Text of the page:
Home Entertainment Mark Knopfler cancels Moscow and St Petersburg concerts in human rights protest

Mark Knopfler cancels Moscow and St Petersburg concerts in human rights protest

0

Former Dire Straits frontman Mark Knopfler has decided to cancel two concerts in Russia in protest over what he called the country’s “crackdown” on human rights groups.

Mark Knopfler pulled out of Moscow and St Petersburg concerts in June after Russian authorities searched the offices of organizations including Human Rights Watch and Amnesty International.

Critics say the raids are an attempt to crush government dissent.

“I hope the current climate will change soon,” the singer wrote on his website.

Mark Knopfler pulled out of Moscow and St Petersburg concerts in June after Russian authorities searched the offices of organizations including Human Rights Watch and Amnesty International

Mark Knopfler pulled out of Moscow and St Petersburg concerts in June after Russian authorities searched the offices of organizations including Human Rights Watch and Amnesty International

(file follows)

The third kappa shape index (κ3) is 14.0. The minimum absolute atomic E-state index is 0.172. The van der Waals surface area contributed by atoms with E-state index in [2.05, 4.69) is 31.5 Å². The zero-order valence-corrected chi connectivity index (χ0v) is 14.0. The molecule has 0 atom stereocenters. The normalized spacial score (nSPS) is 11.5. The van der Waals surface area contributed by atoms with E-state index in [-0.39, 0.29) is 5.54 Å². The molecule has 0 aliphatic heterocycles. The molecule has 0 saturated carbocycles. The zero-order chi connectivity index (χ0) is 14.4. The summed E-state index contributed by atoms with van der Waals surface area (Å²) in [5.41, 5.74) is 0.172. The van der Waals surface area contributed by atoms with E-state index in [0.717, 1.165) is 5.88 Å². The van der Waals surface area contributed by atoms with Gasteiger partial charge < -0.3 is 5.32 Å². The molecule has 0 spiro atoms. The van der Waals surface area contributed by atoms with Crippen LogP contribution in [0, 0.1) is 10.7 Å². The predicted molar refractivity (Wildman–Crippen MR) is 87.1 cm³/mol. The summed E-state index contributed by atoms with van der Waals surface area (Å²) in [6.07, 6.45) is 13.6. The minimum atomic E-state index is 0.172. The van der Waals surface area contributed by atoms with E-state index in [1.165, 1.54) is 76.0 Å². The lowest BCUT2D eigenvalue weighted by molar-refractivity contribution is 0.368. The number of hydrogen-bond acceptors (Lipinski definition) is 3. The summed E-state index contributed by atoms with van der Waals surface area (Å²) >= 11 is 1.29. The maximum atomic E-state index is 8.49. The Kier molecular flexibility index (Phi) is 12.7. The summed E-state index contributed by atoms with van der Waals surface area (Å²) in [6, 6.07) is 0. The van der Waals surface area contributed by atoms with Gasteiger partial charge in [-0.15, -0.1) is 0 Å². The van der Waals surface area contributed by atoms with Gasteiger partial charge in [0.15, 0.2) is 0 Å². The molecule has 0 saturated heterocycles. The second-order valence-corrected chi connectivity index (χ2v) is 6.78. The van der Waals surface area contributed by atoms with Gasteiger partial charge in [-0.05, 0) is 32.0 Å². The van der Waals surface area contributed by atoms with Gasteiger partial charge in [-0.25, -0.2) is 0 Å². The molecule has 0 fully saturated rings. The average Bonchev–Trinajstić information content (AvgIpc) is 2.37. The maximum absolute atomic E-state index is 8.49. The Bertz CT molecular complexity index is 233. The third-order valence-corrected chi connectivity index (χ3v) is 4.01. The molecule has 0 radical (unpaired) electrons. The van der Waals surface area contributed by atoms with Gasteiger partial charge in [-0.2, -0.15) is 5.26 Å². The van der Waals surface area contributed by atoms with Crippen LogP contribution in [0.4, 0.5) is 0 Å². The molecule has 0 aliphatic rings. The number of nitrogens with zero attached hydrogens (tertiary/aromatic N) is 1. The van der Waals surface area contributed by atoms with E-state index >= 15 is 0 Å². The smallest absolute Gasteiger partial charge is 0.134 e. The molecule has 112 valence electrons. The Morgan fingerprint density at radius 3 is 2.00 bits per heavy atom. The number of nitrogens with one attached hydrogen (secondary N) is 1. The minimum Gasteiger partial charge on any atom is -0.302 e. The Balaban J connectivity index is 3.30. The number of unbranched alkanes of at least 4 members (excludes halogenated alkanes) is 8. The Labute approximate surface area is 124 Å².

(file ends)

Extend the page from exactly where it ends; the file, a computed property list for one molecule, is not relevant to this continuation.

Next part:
Mark Knopfler’s statement said: “Given the crackdown by Russian authorities… I have regretfully decided to cancel my upcoming concerts in Moscow and St Petersburg.

“I have always loved playing in Russia and have great affection for the country and the people.”

His decision was backed by opponents of President Vladimir Putin, whose United Russia Party passed a bill in November requiring all non-governmental organizations (NGOs) engaging in political activity and receiving overseas funding to register as “foreign agents”.


Anti-government blogger Anton Nosik wrote: “I don’t just understand Knopfler’s decision. I respect it.”

More than 100 NGOs are said to have been searched in recent weeks.

Last month, human rights watchdog Agora said it had been swamped with calls from NGOs complaining about visits by officials from the prosecutor-general’s office, the justice ministry and tax officials.

Russian authorities claim the searches are routine but Pavel Chikov, a member of the Russian presidential Human Rights Council, said up to 2,000 organizations had been targeted with inspections and searches last month, in connection with the NGO law.

“It goes full circle across the whole spectrum – they’re trying to find as many violations as possible,” Pavel Chikov added.